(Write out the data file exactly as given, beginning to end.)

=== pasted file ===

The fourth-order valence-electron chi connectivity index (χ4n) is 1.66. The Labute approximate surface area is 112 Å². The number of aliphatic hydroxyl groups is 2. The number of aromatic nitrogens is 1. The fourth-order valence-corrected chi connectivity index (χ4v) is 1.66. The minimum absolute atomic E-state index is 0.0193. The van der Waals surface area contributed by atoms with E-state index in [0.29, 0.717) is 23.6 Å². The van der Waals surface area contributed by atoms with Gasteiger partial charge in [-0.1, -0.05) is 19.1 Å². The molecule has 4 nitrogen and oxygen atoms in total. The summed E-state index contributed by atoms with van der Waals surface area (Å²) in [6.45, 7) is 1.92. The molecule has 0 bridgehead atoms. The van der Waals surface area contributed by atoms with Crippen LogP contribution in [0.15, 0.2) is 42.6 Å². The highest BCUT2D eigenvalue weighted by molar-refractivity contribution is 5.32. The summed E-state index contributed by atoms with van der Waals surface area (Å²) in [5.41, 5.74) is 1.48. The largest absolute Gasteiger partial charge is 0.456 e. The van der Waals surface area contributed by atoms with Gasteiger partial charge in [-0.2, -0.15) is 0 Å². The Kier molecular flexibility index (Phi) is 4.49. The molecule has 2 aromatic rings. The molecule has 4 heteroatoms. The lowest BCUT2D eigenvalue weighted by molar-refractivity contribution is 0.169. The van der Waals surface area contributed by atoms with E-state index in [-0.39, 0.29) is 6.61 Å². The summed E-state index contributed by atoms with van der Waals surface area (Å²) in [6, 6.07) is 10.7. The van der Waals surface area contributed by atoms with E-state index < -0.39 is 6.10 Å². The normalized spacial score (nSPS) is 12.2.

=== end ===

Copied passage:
The fourth-order valence-electron chi connectivity index (χ4n) is 1.66. The Labute approximate surface area is 112 Å². The number of aliphatic hydroxyl groups is 2. The number of aromatic nitrogens is 1. The fourth-order valence-corrected chi connectivity index (χ4v) is 1.66. The minimum absolute atomic E-state index is 0.0193. The van der Waals surface area contributed by atoms with E-state index in [0.29, 0.717) is 23.6 Å². The van der Waals surface area contributed by atoms with Gasteiger partial charge in [-0.1, -0.05) is 19.1 Å². The molecule has 4 nitrogen and oxygen atoms in total. The summed E-state index contributed by atoms with van der Waals surface area (Å²) in [6.45, 7) is 1.92. The molecule has 0 bridgehead atoms. The van der Waals surface area contributed by atoms with Crippen LogP contribution in [0.15, 0.2) is 42.6 Å². The highest BCUT2D eigenvalue weighted by molar-refractivity contribution is 5.32. The summed E-state index contributed by atoms with van der Waals surface area (Å²) in [5.41, 5.74) is 1.48. The largest absolute Gasteiger partial charge is 0.456 e. The van der Waals surface area contributed by atoms with Gasteiger partial charge in [-0.2, -0.15) is 0 Å². The Kier molecular flexibility index (Phi) is 4.49. The molecule has 2 aromatic rings. The molecule has 4 heteroatoms. The lowest BCUT2D eigenvalue weighted by molar-refractivity contribution is 0.169. The van der Waals surface area contributed by atoms with E-state index in [-0.39, 0.29) is 6.61 Å². The summed E-state index contributed by atoms with van der Waals surface area (Å²) in [6, 6.07) is 10.7. The van der Waals surface area contributed by atoms with E-state index < -0.39 is 6.10 Å². The normalized spacial score (nSPS) is 12.2.